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Do you feel like the lone ranger when it comes to building up your office’s digital workplace? Are you tired of getting the cold shoulder from the C-Suite when you propose investing in technology infrastructure for better collaboration and communication?
Take heart. You’re not alone.
Management is usually slow to support initiatives that entail costs to the enterprise — unless you can demonstrate a clear and tangible ROI.
It doesn’t help that it’s impossible for you to put hard numbers on how a digital environment, particularly new technology, will benefit your company or organization. It’s not like you could punch in some numbers and come up with an estimate of exactly how much a digital workplace will add to your bottom line.
Fortunately, there’s help.
A recent report by the Digital Workplace Forum (DFW), “Digital Workplace Business Case” will help you present the hard numbers associated with the benefits of a digital workplace.
Written by Paul Miller, author of The Digital Workplace: How Technology is Liberating Work, the report is geared towards helping you get management support to turn your company into a digital workplace.
What Benefits of a Digital Workplace Count to Management?
The study asked respondents to rank the importance their leadership would place on possible benefits of a digital workplace. Their responses were, from most important to least important:
- Improve productivity of employees
- Increase retention rates of staff
- Reduce real estate and associated costs
- Allow for disaster planning and operational continuity
- Gains for the environment
- Reduce absenteeism among employees
Among the hard benefits from a digital workplace, improving productivity among the workforce is expected to have the biggest impact on swaying senior management.
For the soft benefits, the following was the perceived ranking of importance to management:
- Attracting and retaining the best talent
- Increased employee engagement
- More innovation and generation of ideas
- Modernise or influence company culture
- Appeal to generation Y or millenials working style
- A better work/life balance for staff
Getting and keeping the best employees and increasing engagement were almost tied for the most important soft benefits.
These are the benefits to focus on when making the case for a digital environment to your C-suite.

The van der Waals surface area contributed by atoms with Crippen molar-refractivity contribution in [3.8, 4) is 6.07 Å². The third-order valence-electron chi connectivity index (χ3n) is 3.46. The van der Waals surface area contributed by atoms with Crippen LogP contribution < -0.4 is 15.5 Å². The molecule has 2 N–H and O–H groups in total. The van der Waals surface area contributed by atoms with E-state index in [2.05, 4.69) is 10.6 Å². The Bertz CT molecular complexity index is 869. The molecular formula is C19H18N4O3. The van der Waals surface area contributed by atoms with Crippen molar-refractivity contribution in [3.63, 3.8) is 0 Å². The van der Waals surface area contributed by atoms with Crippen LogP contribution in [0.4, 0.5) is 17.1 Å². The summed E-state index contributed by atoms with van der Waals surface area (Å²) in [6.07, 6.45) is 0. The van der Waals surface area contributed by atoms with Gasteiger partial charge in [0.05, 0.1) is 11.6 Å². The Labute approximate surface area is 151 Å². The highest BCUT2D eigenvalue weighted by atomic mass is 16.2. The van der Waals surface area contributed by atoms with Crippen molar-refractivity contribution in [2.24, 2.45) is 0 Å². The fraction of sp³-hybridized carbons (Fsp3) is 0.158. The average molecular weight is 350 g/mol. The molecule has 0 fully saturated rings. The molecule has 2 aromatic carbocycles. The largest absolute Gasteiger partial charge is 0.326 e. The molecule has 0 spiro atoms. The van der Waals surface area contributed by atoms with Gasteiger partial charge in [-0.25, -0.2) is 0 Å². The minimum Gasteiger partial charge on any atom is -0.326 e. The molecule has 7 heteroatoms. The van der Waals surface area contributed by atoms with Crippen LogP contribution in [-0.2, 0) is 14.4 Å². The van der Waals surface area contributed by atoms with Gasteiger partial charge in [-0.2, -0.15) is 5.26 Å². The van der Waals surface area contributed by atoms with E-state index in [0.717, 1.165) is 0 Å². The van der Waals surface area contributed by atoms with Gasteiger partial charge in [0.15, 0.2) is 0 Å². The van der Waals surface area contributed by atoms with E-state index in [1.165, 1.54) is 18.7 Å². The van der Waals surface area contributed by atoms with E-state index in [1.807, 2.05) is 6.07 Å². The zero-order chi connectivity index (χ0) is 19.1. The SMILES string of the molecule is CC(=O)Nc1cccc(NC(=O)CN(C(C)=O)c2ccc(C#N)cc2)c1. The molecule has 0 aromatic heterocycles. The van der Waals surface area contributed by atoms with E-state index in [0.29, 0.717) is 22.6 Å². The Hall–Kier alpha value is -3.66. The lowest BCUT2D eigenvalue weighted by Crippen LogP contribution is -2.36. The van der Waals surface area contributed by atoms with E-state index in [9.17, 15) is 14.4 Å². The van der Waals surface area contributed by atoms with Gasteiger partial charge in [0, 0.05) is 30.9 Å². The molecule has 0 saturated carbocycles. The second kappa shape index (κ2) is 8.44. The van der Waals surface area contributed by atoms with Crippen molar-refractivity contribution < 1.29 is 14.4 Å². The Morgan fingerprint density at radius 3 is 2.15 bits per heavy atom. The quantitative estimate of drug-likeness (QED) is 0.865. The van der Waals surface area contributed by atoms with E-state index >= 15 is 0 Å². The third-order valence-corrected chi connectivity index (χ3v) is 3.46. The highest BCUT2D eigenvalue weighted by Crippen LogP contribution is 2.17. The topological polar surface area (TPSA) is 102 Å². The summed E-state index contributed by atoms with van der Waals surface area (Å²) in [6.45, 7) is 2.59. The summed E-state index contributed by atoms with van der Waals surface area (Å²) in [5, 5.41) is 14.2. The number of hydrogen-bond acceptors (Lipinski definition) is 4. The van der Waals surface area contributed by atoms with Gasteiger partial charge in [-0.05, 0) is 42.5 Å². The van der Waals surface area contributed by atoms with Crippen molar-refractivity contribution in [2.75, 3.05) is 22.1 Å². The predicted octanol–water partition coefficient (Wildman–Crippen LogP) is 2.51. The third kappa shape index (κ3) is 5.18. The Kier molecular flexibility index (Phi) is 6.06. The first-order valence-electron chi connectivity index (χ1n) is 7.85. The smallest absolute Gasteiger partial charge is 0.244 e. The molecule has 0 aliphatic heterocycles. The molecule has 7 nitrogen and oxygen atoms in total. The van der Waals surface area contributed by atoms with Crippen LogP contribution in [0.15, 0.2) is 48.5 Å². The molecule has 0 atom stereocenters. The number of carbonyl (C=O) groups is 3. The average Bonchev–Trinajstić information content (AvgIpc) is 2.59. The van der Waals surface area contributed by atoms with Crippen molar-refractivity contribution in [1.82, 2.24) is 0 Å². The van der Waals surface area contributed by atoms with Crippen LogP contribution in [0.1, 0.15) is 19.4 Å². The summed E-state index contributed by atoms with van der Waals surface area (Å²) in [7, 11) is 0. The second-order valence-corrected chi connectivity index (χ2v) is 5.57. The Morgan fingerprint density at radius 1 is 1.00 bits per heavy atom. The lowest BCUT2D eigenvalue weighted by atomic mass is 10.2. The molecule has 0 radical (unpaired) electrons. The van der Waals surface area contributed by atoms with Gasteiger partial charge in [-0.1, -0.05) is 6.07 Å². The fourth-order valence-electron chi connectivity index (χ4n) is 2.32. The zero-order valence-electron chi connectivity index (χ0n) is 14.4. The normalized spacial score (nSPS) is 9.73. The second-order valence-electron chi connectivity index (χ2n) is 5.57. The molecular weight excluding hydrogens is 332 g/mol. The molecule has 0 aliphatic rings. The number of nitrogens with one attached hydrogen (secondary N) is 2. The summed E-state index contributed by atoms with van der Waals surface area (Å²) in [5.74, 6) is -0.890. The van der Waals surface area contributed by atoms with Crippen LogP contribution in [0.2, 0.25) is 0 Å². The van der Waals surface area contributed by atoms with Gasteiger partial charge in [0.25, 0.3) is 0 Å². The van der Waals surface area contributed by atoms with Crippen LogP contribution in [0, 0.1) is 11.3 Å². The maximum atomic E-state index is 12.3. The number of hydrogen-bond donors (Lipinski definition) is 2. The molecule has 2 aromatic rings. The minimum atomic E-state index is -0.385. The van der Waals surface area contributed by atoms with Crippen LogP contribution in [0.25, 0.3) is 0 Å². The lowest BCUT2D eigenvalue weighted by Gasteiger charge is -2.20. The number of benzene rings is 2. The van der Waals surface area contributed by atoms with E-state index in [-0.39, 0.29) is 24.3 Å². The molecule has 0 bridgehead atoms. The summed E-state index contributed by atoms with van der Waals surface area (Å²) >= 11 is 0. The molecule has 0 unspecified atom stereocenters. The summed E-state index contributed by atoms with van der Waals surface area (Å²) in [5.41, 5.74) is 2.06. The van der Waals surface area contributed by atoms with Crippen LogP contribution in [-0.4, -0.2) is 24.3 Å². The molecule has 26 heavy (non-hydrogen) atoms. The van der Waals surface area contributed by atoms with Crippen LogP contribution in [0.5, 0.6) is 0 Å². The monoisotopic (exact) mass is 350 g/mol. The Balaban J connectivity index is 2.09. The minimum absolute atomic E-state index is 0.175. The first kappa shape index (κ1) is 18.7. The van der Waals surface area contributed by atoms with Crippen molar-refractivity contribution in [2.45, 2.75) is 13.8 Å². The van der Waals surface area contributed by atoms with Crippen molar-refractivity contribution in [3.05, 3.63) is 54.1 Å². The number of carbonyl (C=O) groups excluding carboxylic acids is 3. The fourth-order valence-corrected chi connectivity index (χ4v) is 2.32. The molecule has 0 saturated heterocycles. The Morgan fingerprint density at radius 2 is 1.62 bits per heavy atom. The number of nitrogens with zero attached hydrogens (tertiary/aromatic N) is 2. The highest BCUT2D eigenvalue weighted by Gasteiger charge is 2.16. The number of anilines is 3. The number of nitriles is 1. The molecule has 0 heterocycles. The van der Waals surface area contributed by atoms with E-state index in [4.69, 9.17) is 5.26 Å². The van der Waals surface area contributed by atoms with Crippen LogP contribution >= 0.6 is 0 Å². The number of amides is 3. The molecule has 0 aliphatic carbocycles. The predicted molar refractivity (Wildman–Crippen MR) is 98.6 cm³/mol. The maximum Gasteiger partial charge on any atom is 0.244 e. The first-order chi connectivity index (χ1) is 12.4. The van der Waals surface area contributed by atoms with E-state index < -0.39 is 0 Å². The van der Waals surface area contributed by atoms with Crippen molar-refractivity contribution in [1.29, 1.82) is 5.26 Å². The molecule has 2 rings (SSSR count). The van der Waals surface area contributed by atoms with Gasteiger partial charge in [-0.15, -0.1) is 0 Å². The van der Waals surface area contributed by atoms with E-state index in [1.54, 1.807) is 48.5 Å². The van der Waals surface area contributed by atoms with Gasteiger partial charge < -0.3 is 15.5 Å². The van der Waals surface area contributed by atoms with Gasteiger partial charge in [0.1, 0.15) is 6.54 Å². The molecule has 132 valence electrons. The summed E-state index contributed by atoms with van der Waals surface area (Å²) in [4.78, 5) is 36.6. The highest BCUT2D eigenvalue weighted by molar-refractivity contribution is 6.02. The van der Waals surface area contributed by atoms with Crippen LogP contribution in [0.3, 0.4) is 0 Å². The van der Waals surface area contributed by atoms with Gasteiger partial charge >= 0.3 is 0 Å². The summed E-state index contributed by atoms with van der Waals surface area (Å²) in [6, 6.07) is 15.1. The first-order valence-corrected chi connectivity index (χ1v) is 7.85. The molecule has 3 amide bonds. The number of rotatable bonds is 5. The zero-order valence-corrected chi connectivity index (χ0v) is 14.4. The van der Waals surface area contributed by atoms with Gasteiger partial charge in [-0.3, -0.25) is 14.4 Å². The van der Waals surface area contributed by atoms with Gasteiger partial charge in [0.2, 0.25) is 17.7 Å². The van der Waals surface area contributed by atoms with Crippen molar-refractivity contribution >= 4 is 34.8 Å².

Some Numbers to Back You Up
For me, the most valuable part of DFW’s report is the collection of facts that demonstrate the hard benefits of a digital workplace.
The report won’t show you how to estimate income increases or savings in your workplace. But it will tell you exactly how real companies have done so from their digital investments.
For example, here are some of the data on how the digital workplace increases productivity:
- After the US Air Force Central Adjudication Facility implemented its telework programme, 100% of the teleworkers said communication with their supervisors improved, and productivity increased 55.62%.
- In Cisco, 69% of employees who responded to a survey said they felt more productive when working at home and 75% said the timeliness of their work improved.
- At Sun Microsystems, it is estimated that 60% of time saved from commuting to work was spent working. Therefore, employees gave back time savings to their employers.
- Ecolab observed that work-at-home customer service representatives took 16% more calls and increased their quick call resolution by 10%.
- Fairview Health Services saw a 50% decrease in overtime work after it set up a workplace flexibility programme.
These are just a few of the hard facts from the DFW report, which will help you make the business case for investments in a digital workplace. DFW provides data for each of the hard benefits mentioned above.
Make the Report Work for You
Go over it, figure out which benefits would resonate most with your senior managers. Use the data to back up claims that investing in a digital environment will pay off in your company.
Many enterprises, including Fortune 500 companies and possibly your competitors, are already transforming themselves into digital workplaces — and reaping the rewards. DFW found that the statement, “Our direct competitors are all doing it and we aren’t,” would have the most impact on senior management teams. So find out what your competitors are doing and if you’re falling behind, let your managers know.
Over To You
Which benefits do you think are most important to your senior executives? Which numbers would be most meaningful to them? What else do you need to sway the powers that be in your company?